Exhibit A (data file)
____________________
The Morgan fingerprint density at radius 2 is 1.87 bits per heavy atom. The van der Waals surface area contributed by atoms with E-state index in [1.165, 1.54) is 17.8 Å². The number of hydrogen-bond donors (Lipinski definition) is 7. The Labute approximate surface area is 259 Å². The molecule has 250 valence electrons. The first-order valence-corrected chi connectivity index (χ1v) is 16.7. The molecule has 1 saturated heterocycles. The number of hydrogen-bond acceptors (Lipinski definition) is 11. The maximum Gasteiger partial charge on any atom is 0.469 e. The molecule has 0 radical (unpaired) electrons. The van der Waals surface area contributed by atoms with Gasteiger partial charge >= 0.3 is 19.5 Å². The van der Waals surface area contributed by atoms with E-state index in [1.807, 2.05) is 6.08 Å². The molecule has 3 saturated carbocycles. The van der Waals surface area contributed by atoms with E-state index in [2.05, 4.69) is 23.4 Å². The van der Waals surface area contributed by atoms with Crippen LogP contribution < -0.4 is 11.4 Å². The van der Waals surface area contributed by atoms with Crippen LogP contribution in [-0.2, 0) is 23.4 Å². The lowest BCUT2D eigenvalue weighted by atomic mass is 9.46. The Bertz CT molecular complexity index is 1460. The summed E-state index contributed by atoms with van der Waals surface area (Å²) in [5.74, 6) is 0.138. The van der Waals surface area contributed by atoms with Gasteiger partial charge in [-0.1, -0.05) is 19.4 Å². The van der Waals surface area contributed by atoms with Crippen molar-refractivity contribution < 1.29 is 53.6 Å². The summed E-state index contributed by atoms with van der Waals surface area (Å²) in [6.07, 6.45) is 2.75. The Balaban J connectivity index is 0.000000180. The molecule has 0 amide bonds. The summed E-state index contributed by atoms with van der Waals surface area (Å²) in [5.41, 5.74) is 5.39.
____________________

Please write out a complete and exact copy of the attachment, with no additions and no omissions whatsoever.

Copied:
The Morgan fingerprint density at radius 2 is 1.87 bits per heavy atom. The van der Waals surface area contributed by atoms with E-state index in [1.165, 1.54) is 17.8 Å². The number of hydrogen-bond donors (Lipinski definition) is 7. The Labute approximate surface area is 259 Å². The molecule has 250 valence electrons. The first-order valence-corrected chi connectivity index (χ1v) is 16.7. The molecule has 1 saturated heterocycles. The number of hydrogen-bond acceptors (Lipinski definition) is 11. The maximum Gasteiger partial charge on any atom is 0.469 e. The molecule has 0 radical (unpaired) electrons. The van der Waals surface area contributed by atoms with Gasteiger partial charge >= 0.3 is 19.5 Å². The van der Waals surface area contributed by atoms with E-state index in [1.807, 2.05) is 6.08 Å². The molecule has 3 saturated carbocycles. The van der Waals surface area contributed by atoms with E-state index in [2.05, 4.69) is 23.4 Å². The van der Waals surface area contributed by atoms with Crippen LogP contribution < -0.4 is 11.4 Å². The van der Waals surface area contributed by atoms with Crippen LogP contribution in [-0.2, 0) is 23.4 Å². The lowest BCUT2D eigenvalue weighted by atomic mass is 9.46. The Bertz CT molecular complexity index is 1460. The summed E-state index contributed by atoms with van der Waals surface area (Å²) in [5.74, 6) is 0.138. The van der Waals surface area contributed by atoms with Gasteiger partial charge in [-0.1, -0.05) is 19.4 Å². The van der Waals surface area contributed by atoms with Crippen molar-refractivity contribution < 1.29 is 53.6 Å². The summed E-state index contributed by atoms with van der Waals surface area (Å²) in [6.07, 6.45) is 2.75. The Balaban J connectivity index is 0.000000180. The molecule has 0 amide bonds. The summed E-state index contributed by atoms with van der Waals surface area (Å²) in [5.41, 5.74) is 5.39.